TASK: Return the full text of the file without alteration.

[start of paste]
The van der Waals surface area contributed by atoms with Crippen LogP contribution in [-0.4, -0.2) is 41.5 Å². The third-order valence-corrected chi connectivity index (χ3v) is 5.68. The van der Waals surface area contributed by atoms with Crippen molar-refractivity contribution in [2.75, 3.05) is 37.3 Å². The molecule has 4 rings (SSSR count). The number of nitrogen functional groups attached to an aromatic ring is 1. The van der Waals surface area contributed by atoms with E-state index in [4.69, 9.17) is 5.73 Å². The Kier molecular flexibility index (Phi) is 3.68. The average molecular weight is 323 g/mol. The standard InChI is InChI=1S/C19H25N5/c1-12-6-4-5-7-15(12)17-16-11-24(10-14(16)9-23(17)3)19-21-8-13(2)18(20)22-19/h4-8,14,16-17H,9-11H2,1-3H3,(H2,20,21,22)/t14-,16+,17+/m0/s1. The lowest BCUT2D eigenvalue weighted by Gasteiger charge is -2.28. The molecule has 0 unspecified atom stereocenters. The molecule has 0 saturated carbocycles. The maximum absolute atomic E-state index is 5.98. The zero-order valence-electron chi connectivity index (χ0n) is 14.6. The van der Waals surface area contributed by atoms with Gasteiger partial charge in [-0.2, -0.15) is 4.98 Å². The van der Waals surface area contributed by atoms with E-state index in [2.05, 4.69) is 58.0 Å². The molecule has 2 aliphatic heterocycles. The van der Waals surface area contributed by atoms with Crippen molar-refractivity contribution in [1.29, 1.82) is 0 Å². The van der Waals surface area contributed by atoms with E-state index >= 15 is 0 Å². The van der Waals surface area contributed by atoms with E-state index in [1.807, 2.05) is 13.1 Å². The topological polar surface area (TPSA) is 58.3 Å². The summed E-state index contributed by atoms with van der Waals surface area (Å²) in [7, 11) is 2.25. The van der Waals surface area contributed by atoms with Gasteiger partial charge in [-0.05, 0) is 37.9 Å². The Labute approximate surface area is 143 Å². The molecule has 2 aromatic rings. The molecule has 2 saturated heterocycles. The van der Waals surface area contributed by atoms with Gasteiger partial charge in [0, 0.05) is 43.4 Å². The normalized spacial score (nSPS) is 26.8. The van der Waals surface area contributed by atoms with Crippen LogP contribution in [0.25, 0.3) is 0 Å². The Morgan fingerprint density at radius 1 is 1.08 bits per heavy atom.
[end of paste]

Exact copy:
The van der Waals surface area contributed by atoms with Crippen LogP contribution in [-0.4, -0.2) is 41.5 Å². The third-order valence-corrected chi connectivity index (χ3v) is 5.68. The van der Waals surface area contributed by atoms with Crippen molar-refractivity contribution in [2.75, 3.05) is 37.3 Å². The molecule has 4 rings (SSSR count). The number of nitrogen functional groups attached to an aromatic ring is 1. The van der Waals surface area contributed by atoms with E-state index in [4.69, 9.17) is 5.73 Å². The Kier molecular flexibility index (Phi) is 3.68. The average molecular weight is 323 g/mol. The standard InChI is InChI=1S/C19H25N5/c1-12-6-4-5-7-15(12)17-16-11-24(10-14(16)9-23(17)3)19-21-8-13(2)18(20)22-19/h4-8,14,16-17H,9-11H2,1-3H3,(H2,20,21,22)/t14-,16+,17+/m0/s1. The lowest BCUT2D eigenvalue weighted by Gasteiger charge is -2.28. The molecule has 0 unspecified atom stereocenters. The molecule has 0 saturated carbocycles. The maximum absolute atomic E-state index is 5.98. The zero-order valence-electron chi connectivity index (χ0n) is 14.6. The van der Waals surface area contributed by atoms with Gasteiger partial charge in [-0.2, -0.15) is 4.98 Å². The van der Waals surface area contributed by atoms with E-state index in [2.05, 4.69) is 58.0 Å². The molecule has 2 aliphatic heterocycles. The van der Waals surface area contributed by atoms with Crippen molar-refractivity contribution in [1.29, 1.82) is 0 Å². The van der Waals surface area contributed by atoms with E-state index >= 15 is 0 Å². The van der Waals surface area contributed by atoms with E-state index in [1.807, 2.05) is 13.1 Å². The topological polar surface area (TPSA) is 58.3 Å². The summed E-state index contributed by atoms with van der Waals surface area (Å²) in [7, 11) is 2.25. The van der Waals surface area contributed by atoms with Gasteiger partial charge in [-0.05, 0) is 37.9 Å². The Labute approximate surface area is 143 Å². The molecule has 2 aromatic rings. The molecule has 2 saturated heterocycles. The van der Waals surface area contributed by atoms with Gasteiger partial charge in [0, 0.05) is 43.4 Å². The normalized spacial score (nSPS) is 26.8. The van der Waals surface area contributed by atoms with Crippen LogP contribution in [0.25, 0.3) is 0 Å². The Morgan fingerprint density at radius 1 is 1.08 bits per heavy atom.